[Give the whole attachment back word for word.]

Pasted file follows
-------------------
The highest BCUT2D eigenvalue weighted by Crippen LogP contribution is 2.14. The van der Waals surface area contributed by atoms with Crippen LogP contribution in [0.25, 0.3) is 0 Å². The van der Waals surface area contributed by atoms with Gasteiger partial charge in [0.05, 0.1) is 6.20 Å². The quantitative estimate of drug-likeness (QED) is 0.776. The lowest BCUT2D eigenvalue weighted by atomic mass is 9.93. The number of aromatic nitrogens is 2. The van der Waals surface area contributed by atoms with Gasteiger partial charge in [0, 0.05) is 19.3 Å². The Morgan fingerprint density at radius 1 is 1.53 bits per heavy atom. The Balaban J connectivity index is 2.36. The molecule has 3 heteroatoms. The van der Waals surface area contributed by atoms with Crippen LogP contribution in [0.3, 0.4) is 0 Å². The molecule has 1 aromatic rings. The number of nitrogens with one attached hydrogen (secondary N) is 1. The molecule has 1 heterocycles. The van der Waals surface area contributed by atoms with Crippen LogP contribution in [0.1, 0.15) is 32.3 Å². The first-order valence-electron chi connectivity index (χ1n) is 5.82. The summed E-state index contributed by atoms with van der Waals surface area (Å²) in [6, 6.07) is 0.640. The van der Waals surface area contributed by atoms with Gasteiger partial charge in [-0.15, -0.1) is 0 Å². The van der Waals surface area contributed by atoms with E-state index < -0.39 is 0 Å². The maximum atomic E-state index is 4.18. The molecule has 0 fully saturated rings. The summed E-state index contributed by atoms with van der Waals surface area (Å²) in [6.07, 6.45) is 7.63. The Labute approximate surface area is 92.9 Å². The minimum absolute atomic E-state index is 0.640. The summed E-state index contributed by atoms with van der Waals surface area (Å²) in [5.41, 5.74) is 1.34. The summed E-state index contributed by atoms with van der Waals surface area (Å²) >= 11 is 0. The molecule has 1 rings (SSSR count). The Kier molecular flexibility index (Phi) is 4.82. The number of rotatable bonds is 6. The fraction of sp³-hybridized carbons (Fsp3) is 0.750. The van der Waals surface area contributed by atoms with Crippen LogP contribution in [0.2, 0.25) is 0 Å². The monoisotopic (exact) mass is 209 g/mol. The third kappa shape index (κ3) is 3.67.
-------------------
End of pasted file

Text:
The highest BCUT2D eigenvalue weighted by Crippen LogP contribution is 2.14. The van der Waals surface area contributed by atoms with Crippen LogP contribution in [0.25, 0.3) is 0 Å². The van der Waals surface area contributed by atoms with Gasteiger partial charge in [0.05, 0.1) is 6.20 Å². The quantitative estimate of drug-likeness (QED) is 0.776. The lowest BCUT2D eigenvalue weighted by atomic mass is 9.93. The number of aromatic nitrogens is 2. The van der Waals surface area contributed by atoms with Gasteiger partial charge in [0, 0.05) is 19.3 Å². The Morgan fingerprint density at radius 1 is 1.53 bits per heavy atom. The Balaban J connectivity index is 2.36. The molecule has 3 heteroatoms. The van der Waals surface area contributed by atoms with Crippen LogP contribution in [0.3, 0.4) is 0 Å². The molecule has 1 aromatic rings. The number of nitrogens with one attached hydrogen (secondary N) is 1. The molecule has 1 heterocycles. The van der Waals surface area contributed by atoms with Crippen LogP contribution in [0.1, 0.15) is 32.3 Å². The first-order valence-electron chi connectivity index (χ1n) is 5.82. The summed E-state index contributed by atoms with van der Waals surface area (Å²) in [6, 6.07) is 0.640. The van der Waals surface area contributed by atoms with Gasteiger partial charge in [-0.15, -0.1) is 0 Å². The van der Waals surface area contributed by atoms with E-state index < -0.39 is 0 Å². The maximum atomic E-state index is 4.18. The molecule has 0 fully saturated rings. The summed E-state index contributed by atoms with van der Waals surface area (Å²) in [6.07, 6.45) is 7.63. The Labute approximate surface area is 92.9 Å². The minimum absolute atomic E-state index is 0.640. The summed E-state index contributed by atoms with van der Waals surface area (Å²) in [5.41, 5.74) is 1.34. The summed E-state index contributed by atoms with van der Waals surface area (Å²) >= 11 is 0. The molecule has 1 rings (SSSR count). The Kier molecular flexibility index (Phi) is 4.82. The number of rotatable bonds is 6. The fraction of sp³-hybridized carbons (Fsp3) is 0.750. The van der Waals surface area contributed by atoms with Crippen LogP contribution in [0.2, 0.25) is 0 Å². The monoisotopic (exact) mass is 209 g/mol. The third kappa shape index (κ3) is 3.67.